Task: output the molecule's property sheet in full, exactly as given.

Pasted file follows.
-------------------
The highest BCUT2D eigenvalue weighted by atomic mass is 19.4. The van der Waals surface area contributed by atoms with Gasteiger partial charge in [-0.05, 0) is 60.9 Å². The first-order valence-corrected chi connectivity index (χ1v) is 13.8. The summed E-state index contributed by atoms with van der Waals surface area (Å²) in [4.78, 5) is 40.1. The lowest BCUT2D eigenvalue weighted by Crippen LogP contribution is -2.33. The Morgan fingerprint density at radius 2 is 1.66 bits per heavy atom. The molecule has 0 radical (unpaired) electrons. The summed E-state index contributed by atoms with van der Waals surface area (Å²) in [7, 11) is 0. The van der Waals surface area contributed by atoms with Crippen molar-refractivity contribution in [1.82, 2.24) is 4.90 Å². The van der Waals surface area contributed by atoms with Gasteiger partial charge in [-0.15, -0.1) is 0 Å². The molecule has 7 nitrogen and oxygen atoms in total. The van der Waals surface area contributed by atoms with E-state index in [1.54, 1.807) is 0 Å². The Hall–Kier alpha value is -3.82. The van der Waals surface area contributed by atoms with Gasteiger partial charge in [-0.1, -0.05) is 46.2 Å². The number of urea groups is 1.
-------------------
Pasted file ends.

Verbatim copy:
The highest BCUT2D eigenvalue weighted by atomic mass is 19.4. The van der Waals surface area contributed by atoms with Gasteiger partial charge in [-0.05, 0) is 60.9 Å². The first-order valence-corrected chi connectivity index (χ1v) is 13.8. The summed E-state index contributed by atoms with van der Waals surface area (Å²) in [4.78, 5) is 40.1. The lowest BCUT2D eigenvalue weighted by Crippen LogP contribution is -2.33. The Morgan fingerprint density at radius 2 is 1.66 bits per heavy atom. The molecule has 0 radical (unpaired) electrons. The summed E-state index contributed by atoms with van der Waals surface area (Å²) in [7, 11) is 0. The van der Waals surface area contributed by atoms with Crippen molar-refractivity contribution in [1.82, 2.24) is 4.90 Å². The van der Waals surface area contributed by atoms with Gasteiger partial charge in [-0.15, -0.1) is 0 Å². The molecule has 7 nitrogen and oxygen atoms in total. The van der Waals surface area contributed by atoms with E-state index in [1.54, 1.807) is 0 Å². The Hall–Kier alpha value is -3.82. The van der Waals surface area contributed by atoms with Gasteiger partial charge in [-0.1, -0.05) is 46.2 Å². The number of urea groups is 1.